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Cats/When my cat is suffering


I have the best cat in the world, that is 14. She is an indoor outdoor cat. Likes outside better. Now when she comes in she pees somewhere. She is really really skinny. I feel her bones, but I'm not putting her through a lot of tests. She is eating, but sometimes throws up. I don't want her to suffer. How do you know when enough is enough?

Hi Janet,

Sorry to hear your kitty is doing poorly. Although you don't want to subject her to a lot of tests, I would recommend that she go in for at least one visit. Some problems that can cause these symptoms are very treatable and include a long-standing urinary tract infection, diabetes and hyperthyroidism. A urinary tract infection takes only an antibiotic to resolve. Less treatable causes may include kidney failure, cancer or liver disease. Your vet will need to run some tests on her blood and urine to determine the cause, but only one blood draw and urine sample is needed. Because your cat spends a lot of time outdoors, parasitic worms may be a cause of her weight loss, and your vet might recommend treating this, although I would say this is unlikely to be the sole cause of her poor health.

If it's found out that her condition is untreatable, I generally use appetite as a way to gauge how the cat is feeling. Once they stop eating, it is definitely time to make the decision to put them to sleep. Some cats will eat until just hours before they die, and most people agree this means they never suffered more than some mild discomfort. But if she becomes incapacitated and unable to clean herself of filth or is defecating/urinating where she lies, again, it's a sign she is too fragile to get through the simplest dignities, and a compassionate choice should be made for her.

I wish you all the best,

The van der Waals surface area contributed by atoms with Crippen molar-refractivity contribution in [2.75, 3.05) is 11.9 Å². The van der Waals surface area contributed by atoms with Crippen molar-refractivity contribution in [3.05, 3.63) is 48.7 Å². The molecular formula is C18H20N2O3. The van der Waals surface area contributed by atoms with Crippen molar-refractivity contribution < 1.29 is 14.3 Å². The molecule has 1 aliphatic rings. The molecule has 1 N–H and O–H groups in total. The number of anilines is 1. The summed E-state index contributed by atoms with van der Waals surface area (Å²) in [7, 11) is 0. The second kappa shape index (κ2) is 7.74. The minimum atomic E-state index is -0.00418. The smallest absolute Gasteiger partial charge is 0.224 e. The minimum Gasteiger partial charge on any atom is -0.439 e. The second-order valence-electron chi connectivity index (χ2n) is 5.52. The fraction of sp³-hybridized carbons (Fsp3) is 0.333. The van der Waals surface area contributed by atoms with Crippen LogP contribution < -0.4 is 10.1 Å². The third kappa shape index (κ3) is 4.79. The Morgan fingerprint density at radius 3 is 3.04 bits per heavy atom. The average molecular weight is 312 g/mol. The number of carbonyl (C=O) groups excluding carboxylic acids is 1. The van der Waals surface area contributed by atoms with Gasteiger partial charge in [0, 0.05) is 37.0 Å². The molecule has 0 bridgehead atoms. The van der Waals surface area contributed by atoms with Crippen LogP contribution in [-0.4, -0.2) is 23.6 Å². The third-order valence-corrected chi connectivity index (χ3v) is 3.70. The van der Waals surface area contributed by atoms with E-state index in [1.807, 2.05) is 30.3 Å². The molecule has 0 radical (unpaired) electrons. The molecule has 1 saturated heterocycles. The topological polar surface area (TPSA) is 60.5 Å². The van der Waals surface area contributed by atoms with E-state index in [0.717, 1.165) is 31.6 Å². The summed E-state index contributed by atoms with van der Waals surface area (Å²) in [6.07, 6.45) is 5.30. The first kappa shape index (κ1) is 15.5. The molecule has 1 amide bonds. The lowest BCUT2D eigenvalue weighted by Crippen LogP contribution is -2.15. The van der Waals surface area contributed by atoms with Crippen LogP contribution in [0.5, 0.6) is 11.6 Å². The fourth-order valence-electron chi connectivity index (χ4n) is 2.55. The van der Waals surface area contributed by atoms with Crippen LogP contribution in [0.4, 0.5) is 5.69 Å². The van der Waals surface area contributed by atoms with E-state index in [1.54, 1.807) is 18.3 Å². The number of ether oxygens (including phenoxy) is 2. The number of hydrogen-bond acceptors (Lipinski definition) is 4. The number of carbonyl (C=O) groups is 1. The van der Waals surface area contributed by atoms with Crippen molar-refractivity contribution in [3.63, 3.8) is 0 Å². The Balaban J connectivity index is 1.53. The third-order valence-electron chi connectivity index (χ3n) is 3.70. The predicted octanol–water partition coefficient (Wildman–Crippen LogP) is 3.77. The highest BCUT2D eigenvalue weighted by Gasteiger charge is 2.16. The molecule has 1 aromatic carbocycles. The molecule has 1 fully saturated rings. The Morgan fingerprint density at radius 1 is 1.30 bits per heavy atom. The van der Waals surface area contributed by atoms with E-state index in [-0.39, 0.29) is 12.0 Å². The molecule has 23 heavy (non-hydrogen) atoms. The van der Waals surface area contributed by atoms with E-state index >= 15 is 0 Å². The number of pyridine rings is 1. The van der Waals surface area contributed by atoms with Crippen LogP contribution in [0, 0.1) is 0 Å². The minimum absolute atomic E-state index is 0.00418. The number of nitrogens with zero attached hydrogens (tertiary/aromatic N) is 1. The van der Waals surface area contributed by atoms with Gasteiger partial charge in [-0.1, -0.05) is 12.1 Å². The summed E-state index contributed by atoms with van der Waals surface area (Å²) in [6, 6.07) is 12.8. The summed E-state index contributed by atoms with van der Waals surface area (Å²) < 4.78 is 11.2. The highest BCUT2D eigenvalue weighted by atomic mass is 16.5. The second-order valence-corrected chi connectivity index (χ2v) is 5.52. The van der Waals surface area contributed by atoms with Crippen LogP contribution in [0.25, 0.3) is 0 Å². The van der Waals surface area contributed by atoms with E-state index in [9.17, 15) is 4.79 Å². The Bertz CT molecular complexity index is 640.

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The areas in which I have gained the most experience are cat health and feral cat management/rescue. I provide supportive care to chronically ill cats, hospice care to terminally ill cats and also am involved in trap-neuter-return efforts. My specialities lie in taming feral cats and in the allopathic treatment of cats with illnesses or special needs. I also have owned Siamese, Himalayans, Abyssinians, Russian Blues, Savannahs, Bengals, Peterbalds, Don Sphynx and Oriental Shorthairs and am well-versed in cat breeds as well as cat behavior and nutrition.


I have 15 years of extensive experience with cats ranging from breeding to medical care. My daily routine consists of caring for cats with diabetes, thyroid disease, kidney failure, feline leukemia, feline AIDS as well as feral cats. I have experience with liver patients, heart patients, feline infectious peritonitis, cancer, recovery from amputation and trauma, congenital deformities and most every disease in between. I have assisted cats giving birth and hand-nursed kittens who were neglected by their mother from 2 days old through weaning.

15 years' hands-on experience. Current nursing student. I've studied the parallels of human and cat anatomy as well as zoonotic disease, so my studies are broadening the depth of my understanding of feline anatomy, physiology and pathology.

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